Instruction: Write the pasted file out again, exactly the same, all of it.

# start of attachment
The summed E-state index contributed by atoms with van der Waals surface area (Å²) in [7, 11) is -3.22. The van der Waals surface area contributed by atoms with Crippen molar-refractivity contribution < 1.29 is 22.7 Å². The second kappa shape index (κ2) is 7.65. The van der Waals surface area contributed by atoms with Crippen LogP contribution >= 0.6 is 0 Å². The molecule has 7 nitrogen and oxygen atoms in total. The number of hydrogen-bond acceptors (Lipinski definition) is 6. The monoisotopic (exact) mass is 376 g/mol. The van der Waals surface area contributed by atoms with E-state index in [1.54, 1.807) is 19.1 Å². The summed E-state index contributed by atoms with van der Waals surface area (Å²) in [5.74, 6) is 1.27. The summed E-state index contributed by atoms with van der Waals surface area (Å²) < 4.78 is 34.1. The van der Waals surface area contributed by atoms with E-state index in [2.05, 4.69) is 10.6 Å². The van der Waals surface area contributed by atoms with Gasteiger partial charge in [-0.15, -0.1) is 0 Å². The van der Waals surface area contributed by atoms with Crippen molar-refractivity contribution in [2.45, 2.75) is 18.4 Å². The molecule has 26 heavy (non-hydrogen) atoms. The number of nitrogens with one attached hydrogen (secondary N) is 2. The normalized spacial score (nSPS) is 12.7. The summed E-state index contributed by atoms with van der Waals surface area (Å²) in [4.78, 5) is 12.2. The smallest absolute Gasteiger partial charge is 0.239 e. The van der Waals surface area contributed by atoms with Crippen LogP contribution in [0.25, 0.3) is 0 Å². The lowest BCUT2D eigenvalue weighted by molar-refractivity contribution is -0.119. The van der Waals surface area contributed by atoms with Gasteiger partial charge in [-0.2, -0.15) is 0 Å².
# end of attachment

The summed E-state index contributed by atoms with van der Waals surface area (Å²) in [7, 11) is -3.22. The van der Waals surface area contributed by atoms with Crippen molar-refractivity contribution < 1.29 is 22.7 Å². The second kappa shape index (κ2) is 7.65. The van der Waals surface area contributed by atoms with Crippen LogP contribution >= 0.6 is 0 Å². The molecule has 7 nitrogen and oxygen atoms in total. The number of hydrogen-bond acceptors (Lipinski definition) is 6. The monoisotopic (exact) mass is 376 g/mol. The van der Waals surface area contributed by atoms with E-state index in [1.54, 1.807) is 19.1 Å². The summed E-state index contributed by atoms with van der Waals surface area (Å²) in [5.74, 6) is 1.27. The summed E-state index contributed by atoms with van der Waals surface area (Å²) < 4.78 is 34.1. The van der Waals surface area contributed by atoms with E-state index in [2.05, 4.69) is 10.6 Å². The van der Waals surface area contributed by atoms with Gasteiger partial charge in [-0.15, -0.1) is 0 Å². The van der Waals surface area contributed by atoms with Crippen molar-refractivity contribution in [2.45, 2.75) is 18.4 Å². The molecule has 26 heavy (non-hydrogen) atoms. The number of nitrogens with one attached hydrogen (secondary N) is 2. The normalized spacial score (nSPS) is 12.7. The summed E-state index contributed by atoms with van der Waals surface area (Å²) in [4.78, 5) is 12.2. The smallest absolute Gasteiger partial charge is 0.239 e. The van der Waals surface area contributed by atoms with Crippen LogP contribution in [0.25, 0.3) is 0 Å². The lowest BCUT2D eigenvalue weighted by molar-refractivity contribution is -0.119. The van der Waals surface area contributed by atoms with Gasteiger partial charge in [-0.2, -0.15) is 0 Å².